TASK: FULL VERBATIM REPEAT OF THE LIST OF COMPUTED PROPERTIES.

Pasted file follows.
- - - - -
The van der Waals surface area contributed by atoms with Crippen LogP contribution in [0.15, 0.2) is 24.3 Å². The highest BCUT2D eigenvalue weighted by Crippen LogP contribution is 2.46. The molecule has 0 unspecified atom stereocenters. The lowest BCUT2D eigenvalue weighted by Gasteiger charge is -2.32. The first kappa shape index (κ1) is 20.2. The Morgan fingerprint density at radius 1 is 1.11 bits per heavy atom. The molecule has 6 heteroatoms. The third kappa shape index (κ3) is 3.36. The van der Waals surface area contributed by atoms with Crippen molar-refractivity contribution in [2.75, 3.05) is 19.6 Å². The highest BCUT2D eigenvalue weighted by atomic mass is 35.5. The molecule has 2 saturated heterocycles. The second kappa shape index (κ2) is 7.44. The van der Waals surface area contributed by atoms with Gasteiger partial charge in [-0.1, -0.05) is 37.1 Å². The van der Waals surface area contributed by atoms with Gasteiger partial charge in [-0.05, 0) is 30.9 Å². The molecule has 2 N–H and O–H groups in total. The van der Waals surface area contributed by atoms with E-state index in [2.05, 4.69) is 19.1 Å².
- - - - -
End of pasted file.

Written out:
The van der Waals surface area contributed by atoms with Crippen LogP contribution in [0.15, 0.2) is 24.3 Å². The highest BCUT2D eigenvalue weighted by Crippen LogP contribution is 2.46. The molecule has 0 unspecified atom stereocenters. The lowest BCUT2D eigenvalue weighted by Gasteiger charge is -2.32. The first kappa shape index (κ1) is 20.2. The Morgan fingerprint density at radius 1 is 1.11 bits per heavy atom. The molecule has 6 heteroatoms. The third kappa shape index (κ3) is 3.36. The van der Waals surface area contributed by atoms with Crippen molar-refractivity contribution in [2.75, 3.05) is 19.6 Å². The highest BCUT2D eigenvalue weighted by atomic mass is 35.5. The molecule has 2 saturated heterocycles. The second kappa shape index (κ2) is 7.44. The van der Waals surface area contributed by atoms with Gasteiger partial charge in [-0.1, -0.05) is 37.1 Å². The van der Waals surface area contributed by atoms with Gasteiger partial charge in [-0.05, 0) is 30.9 Å². The molecule has 2 N–H and O–H groups in total. The van der Waals surface area contributed by atoms with E-state index in [2.05, 4.69) is 19.1 Å².